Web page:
Called Aghurmi, the old mud city in Siwa must rank as one of the strangest things I have ever seen. It is amazing enough to think that people could actually build a city out of mud and live in it, especially as the high salt content of Siwan mud makes it easy to melt in rain. The truly astounding thing is, the mud city has lasted so long, for so many centuries. Actually, according to one report I recently read, the old city was made uninhabitable after a freak rain storm in 1926 (any kind of rain is freakish in the desert, but this apparently was a major deluge). The Siwans were forced to move out of Aghurmi, into the new town of Shali. Increasinly, the old Siwan construction style is dying out, and concrete dwellings are taking over the beautiful olive and date groves. The old mud city is still there nonetheless, and you can stroll around it, and from its heights, take commanding photos of the surrounding scenes.
More than anything, tourists come to Siwa to get away from the modern world. It is certainly an iddlyic retreat, with its thick palm groves, walled gardens and olive orchards. There are also plenty of freshwater springs, a tribute to the outflowing of underground water which allows this oasis to bloom in the heart of one of the world's biggest deserts. When it comes to getting away from it all, nothing compares to the lonely splendour of the Saharan Desert. On Thursday, February 2 (my 20th birthday!) I went on a bicycle ride with some of my fellow travellers to the palmy Fantasy Island. From there (and still using the bikes!) we headed into the so-called Sea of Sand, quite possibly one of the most interesting landscapes I have ever visited. In all directions, sand stretched in endless softly undulating dunes. At the base of one of the dunes we got out of the wind to talk for a while -- I found it hard to believe that I was sitting out in the open desert only 50km from the Libyan border. Later that night, at the little open-air restaurant we used to hang out in, I announced it was my birthday and received a pizza birthday cake.
Siwa is a true oasis in the truest sense of the word, with plenty of bathing places, but it has also acted as a repository of ancient culture and cultures. For a taste of Ancient Egypt, check out the 26th Dynasty tombs with murals and inscriptions at Jebel al-Mawta (The Hill of the Dead) and the Oracle of Amun, which was famous in the Ancient World. I visited this site one sunny winter's day with two blond Germans, and felt like I was reliving Lawrence of Arabia, or at very least The Temple of Doom. The King of Persia once lead a 50,000 man army to destroy the Oracle, but the entire army was lost in the desert. If Greek culture is more your thing, there is an Acropolis temple dating from around 550 BC. Near the Oracle is a ruined Temple of Amun and the famous Cleopatra Bath (perhaps it is said Cleopatra herself bathed here -- I can't quite remember, sorry!)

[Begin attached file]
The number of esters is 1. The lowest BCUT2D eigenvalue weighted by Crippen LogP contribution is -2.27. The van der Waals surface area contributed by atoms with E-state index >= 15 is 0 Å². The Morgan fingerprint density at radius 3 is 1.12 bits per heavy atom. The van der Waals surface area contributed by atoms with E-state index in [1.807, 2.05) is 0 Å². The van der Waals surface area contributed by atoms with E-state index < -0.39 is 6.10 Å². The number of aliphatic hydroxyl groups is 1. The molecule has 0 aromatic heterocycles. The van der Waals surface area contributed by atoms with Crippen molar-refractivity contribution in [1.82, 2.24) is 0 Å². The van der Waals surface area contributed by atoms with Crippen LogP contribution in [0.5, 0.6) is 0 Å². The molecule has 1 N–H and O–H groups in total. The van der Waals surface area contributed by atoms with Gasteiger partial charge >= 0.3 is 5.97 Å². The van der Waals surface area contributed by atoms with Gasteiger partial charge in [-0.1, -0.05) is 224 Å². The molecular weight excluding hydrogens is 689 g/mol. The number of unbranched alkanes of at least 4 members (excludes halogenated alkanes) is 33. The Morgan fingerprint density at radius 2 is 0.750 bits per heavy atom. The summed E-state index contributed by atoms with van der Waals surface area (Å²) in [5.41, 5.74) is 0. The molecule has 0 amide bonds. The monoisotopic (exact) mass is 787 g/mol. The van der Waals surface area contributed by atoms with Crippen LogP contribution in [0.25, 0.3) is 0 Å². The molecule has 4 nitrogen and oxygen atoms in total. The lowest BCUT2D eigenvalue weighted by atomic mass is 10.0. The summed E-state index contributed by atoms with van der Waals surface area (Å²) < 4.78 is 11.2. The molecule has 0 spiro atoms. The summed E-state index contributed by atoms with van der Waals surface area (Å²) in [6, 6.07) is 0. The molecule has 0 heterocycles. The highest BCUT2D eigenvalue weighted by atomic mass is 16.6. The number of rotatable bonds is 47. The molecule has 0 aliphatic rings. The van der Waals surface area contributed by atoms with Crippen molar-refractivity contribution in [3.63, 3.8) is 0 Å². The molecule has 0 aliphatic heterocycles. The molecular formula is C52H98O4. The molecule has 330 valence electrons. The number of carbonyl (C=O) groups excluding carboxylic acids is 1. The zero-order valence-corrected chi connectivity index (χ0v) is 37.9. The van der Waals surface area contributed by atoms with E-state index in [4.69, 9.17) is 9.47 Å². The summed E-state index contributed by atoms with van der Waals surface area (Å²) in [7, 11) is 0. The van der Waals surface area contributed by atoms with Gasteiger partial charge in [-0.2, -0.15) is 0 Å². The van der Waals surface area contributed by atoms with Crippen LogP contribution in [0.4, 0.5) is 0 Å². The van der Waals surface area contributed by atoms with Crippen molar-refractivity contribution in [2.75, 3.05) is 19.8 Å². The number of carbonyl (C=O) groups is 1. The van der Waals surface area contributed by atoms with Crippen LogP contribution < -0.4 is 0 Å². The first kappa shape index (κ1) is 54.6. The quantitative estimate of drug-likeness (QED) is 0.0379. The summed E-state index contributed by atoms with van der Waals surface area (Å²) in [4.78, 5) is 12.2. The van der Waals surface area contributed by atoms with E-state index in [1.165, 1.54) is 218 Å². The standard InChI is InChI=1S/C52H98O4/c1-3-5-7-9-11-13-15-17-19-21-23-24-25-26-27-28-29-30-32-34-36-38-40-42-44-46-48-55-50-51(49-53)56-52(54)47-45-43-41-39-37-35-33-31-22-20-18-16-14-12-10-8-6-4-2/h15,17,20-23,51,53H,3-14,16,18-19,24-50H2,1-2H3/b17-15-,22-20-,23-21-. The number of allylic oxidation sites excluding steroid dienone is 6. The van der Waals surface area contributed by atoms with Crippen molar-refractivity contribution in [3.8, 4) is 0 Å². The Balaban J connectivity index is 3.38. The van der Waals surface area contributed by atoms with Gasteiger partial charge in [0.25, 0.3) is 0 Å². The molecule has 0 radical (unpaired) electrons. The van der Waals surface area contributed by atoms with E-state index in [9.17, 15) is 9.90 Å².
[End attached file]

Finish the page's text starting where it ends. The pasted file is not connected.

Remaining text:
Siwans have their own culture and customs and they speak a Berber language, Siwi, rather than Arabic. Many women still wear traditional costumes and silver jewellery, which you can pick up at the inevitable tacky tourist souvenir stall. Since Uncloned World encourages the understanding of local cultures and languages, it is recommended that visitors to Siwa read this website to learn a little of Siwi communication.
At present, Siwa houses only about 15 hotels with a maximum of 15 rooms each. In 2002 an "eco-lodge" aimed at the high-end market was opened in the oasis, built from rectangular blocks of semi-transparent salt, and filled with decore such as coin-like stones gathered from the desert, Siwan tapestries and carpets. The lodge garden provides organic food for residents. And a natural hot spring, one of 230 in the oasis, serves as a swimming pool.
Siwa's isolation is what gives it its charm, and local people have been fierce in fighting against the scourge of mass tourism. According to one report, the Egyptian government met with vocal opposition when it suggested opening Siwa・ｽs military airport to commercial flights. Siwa・ｽs nine sheikhs argue that mass tourism will destroy a unique and fragile Berber culture and are reluctant to increase the current annual influx of just 8,000 tourists. Even tourist experts share this view. "Every so often, there is talk in the central government about developing tourism in Siwa," says Mahdi Hweiti, Siwa's director of tourism. "But luckily, nothing much has happened. We have a local saying, 'God protects Siwa' and it's true."
With no commercial air link, the only way getting to Siwa is to take the bus either to Marsa Matrouch, or Alexandria. If you are coming from Alexandria, catch the local bus at the Misr Bus Terminal. Advanced ticketing is necessary as the buses run only 2-3 days per week. A one-way student ticket should set you back about 2-3 Euros.
I followed this route in reverse on Saturday, February 6, 1993, at the conclusion of my week-long Siwan adventure. Alexandria didn't look as good as I had expected, but as I had a few hours to wait for the Cairo train I had a look around this ancient and historic port. Then it was back to the car horns and armed sentries of the Egyptian capital!